458 F2d 709 Bonkowski v. Commissioner of Internal Revenue

458 F.2d 709

72-1 USTC P 9332

Leroy N. BONKOWSKI, Petitioner-Appellant,
v.
COMMISSIONER OF INTERNAL REVENUE, Respondent-Appellee.

No. 71-1279.

United States Court of Appeals,
Seventh Circuit.

April 4, 1972.

Max A. Reinstein, Chicago, Ill., for petitioner-appellant.

Johnnie M. Walters, Asst. Atty. Gen., Gilbert E. Andrews, Atty. Tax Div., U. S. Dept. of Justice, Washington, D. C., Fred B. Ugast, Acting Asst. Atty. Gen., Meyer Rothwacks, Daniel B. Rosenbaum, Virginia M. Hopkinson, Attys., Tax Div., Dept. of Justice, Washington, D. C., for respondent-appellee.

Before CASTLE, Senior Circuit Judge, KILEY, Circuit Judge, and GRANT, District Judge.1

CASTLE, Senior Circuit Judge.

view counter
1

The petitioner-appellant, Leroy N. Bonkowski, prosecutes this appeal from a decision of the United States Tax Court which sustained assessments of federal income tax deficiencies against petitioner made by the Commissioner of Internal Revenue for the calendar years 1964, 1965 and 1966 in the total amount of $2,075.73. The contested deficiencies resulted from the Commissioner's disallowance of expenses and rental losses claimed by petitioner on his tax returns as attributable to the operation of a rental property, denial of a dependency exemption for petitioner's mother for the years 1964 and 1965, and refusal to permit the petitioner to use head of household rates in the computation of his tax liability for the year 1965.

2

The determinative issue presented by this appeal is whether the Tax Court properly found and concluded that the petitioner was not the owner of the rental property located at 1501 N. Bosworth Avenue, Chicago, Illinois, during the tax years in question. If the petitioner was not the owner of the Bosworth Avenue property-a building containing a store and apartments-then he was not entitled to report the income and loss with respect thereto, and the gross income from such property was such that the owner, petitioner's mother,2 could not be claimed by him as a dependent (Section 151(e) (1) (A) of the Internal Revenue Code), and the petitioner was not entitled to head of household status (Section 1(b) (2) (A) and (B)).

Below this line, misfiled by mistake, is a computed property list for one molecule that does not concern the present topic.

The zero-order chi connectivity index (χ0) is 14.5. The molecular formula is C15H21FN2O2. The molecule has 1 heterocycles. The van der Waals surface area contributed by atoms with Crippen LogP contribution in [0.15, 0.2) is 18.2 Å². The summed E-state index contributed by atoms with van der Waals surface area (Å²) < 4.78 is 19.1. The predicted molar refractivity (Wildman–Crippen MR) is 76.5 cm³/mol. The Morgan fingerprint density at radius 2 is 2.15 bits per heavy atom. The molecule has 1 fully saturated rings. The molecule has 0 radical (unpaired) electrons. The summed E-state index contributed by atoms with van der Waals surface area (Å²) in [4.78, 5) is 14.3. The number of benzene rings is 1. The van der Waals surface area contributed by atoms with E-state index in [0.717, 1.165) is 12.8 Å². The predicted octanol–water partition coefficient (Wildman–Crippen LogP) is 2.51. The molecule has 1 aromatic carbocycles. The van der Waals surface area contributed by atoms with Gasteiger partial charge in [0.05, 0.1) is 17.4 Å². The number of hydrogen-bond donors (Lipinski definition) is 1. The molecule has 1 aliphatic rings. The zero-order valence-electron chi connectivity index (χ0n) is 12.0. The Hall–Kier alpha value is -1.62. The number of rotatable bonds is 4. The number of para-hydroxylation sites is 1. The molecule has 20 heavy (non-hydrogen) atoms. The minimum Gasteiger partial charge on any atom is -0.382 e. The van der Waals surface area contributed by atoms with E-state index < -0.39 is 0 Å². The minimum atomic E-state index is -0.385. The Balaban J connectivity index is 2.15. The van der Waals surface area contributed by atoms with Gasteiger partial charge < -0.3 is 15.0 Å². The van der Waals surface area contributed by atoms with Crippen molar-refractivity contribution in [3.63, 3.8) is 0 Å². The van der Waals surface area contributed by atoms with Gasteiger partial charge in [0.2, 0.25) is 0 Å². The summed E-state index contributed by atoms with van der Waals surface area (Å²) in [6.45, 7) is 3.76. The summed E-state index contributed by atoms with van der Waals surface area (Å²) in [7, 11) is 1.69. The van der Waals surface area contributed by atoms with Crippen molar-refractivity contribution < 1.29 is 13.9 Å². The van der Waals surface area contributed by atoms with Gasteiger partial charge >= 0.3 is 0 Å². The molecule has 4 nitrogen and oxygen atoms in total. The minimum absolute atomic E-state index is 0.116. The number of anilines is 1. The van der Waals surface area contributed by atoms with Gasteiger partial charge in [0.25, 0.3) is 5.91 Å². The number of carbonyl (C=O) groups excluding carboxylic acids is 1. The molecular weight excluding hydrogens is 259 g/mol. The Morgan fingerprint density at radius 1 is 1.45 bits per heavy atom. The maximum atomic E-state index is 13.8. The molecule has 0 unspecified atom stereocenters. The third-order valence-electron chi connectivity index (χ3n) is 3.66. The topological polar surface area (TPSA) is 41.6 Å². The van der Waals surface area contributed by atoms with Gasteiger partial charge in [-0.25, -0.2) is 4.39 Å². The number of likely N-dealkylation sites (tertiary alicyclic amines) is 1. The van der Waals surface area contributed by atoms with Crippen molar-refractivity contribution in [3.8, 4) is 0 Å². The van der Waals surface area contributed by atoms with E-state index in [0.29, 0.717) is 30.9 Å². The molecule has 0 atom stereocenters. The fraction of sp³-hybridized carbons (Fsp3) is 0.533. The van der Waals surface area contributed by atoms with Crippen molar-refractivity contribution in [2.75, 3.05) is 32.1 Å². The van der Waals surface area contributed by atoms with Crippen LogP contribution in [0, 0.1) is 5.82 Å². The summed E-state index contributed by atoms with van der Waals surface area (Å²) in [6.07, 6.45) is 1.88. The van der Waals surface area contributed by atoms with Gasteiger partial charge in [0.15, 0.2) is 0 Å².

3

The record discloses that Josephine Bonkowski, the petitioner's mother, had become the sole owner of the Bosworth Avenue property on December 3, 1951, when the petitioner conveyed his 3/9th interest therein to her. Prior to that time Josephine Bonkowski had owned a 6/9th interest in the property. The petitioner, his mother, and petitioner's brother, Byron Bonkowski, lived together on the premises during all of the tax years 1964, 1965 and 1966.

4

On January 1, 1964, Josephine Bonkowski executed an instrument which is captioned "AFFIDAVIT" and reads as follows:

5

I, Josephine Bonkowski, hereby quitclaim unto my son, Leroy Bonkowski, all my interest in the real estate commonly known as 1501 North Bosworth, Chicago, Illinois. My son shall hold this property subject to my occupying the premises for the rest of my natural life. After my death, said property is to be shared equally with my other son, Byron Bonkowski.

6

(Signed) Josephine Bonkowski

7

The Tax Court held that this instrument was ineffective as a conveyance of the property under Illinois law, and that, accordingly, the petitioner was not entitled to report the income and expenses attributable thereto as his, to claim his mother as a dependent (the gross income from the property being in excess of $600 for each of the years involved), or to use the rate established for persons in a head of household status in computing his income tax for the years in question.3 The court, therefore, sustained the deficiency assessments made by the Commissioner.

view counter
8

In arriving at its holding that the document signed by Josephine Bonkowski on January 1, 1964, was ineffective to transfer ownership to the petitioner the court recognized that a literal or strict compliance with the statutory form of deed is not essential to an instrument's effectiveness to transfer title if the intention of the parties as gathered from a consideration of the instrument as a whole, and in the light of the circumstances attending its execution, was to effect a transfer of ownership. Thus, omission of the word "convey" and failure to recite the consideration, both elements of the statutory form of quit-claim deed (Ill.Rev.Stat., ch. 30, Sec. 9), was not considered to be of controlling import. This was in accord with the Illinois holdings to the effect that no particular form of words of grant is necessary in a deed provided it expresses the intention to convey title. I.L.P. Conveyances, Sec. 36; Shadden v. Zimmerlee, 401 Ill. 118, 81 N.E.2d 477. In Shadden the word "convey" was not used in an instrument designated as a quit-claim deed but the language employed and the attending circumstances established intent to transfer ownership, and the instrument was held sufficient to effect such transfer. But, on the basis of the circumstances attending the execution of the instrument here involved, including the testimony of both Josephine Bonkowski and of the attorney who prepared the document, the Tax Court found that its intended purpose was not to effect a transfer of ownership but rather was to attempt to give petitioner the opportunity to report the income and expenses as his, and to claim his mother as a dependent, for income tax purposes.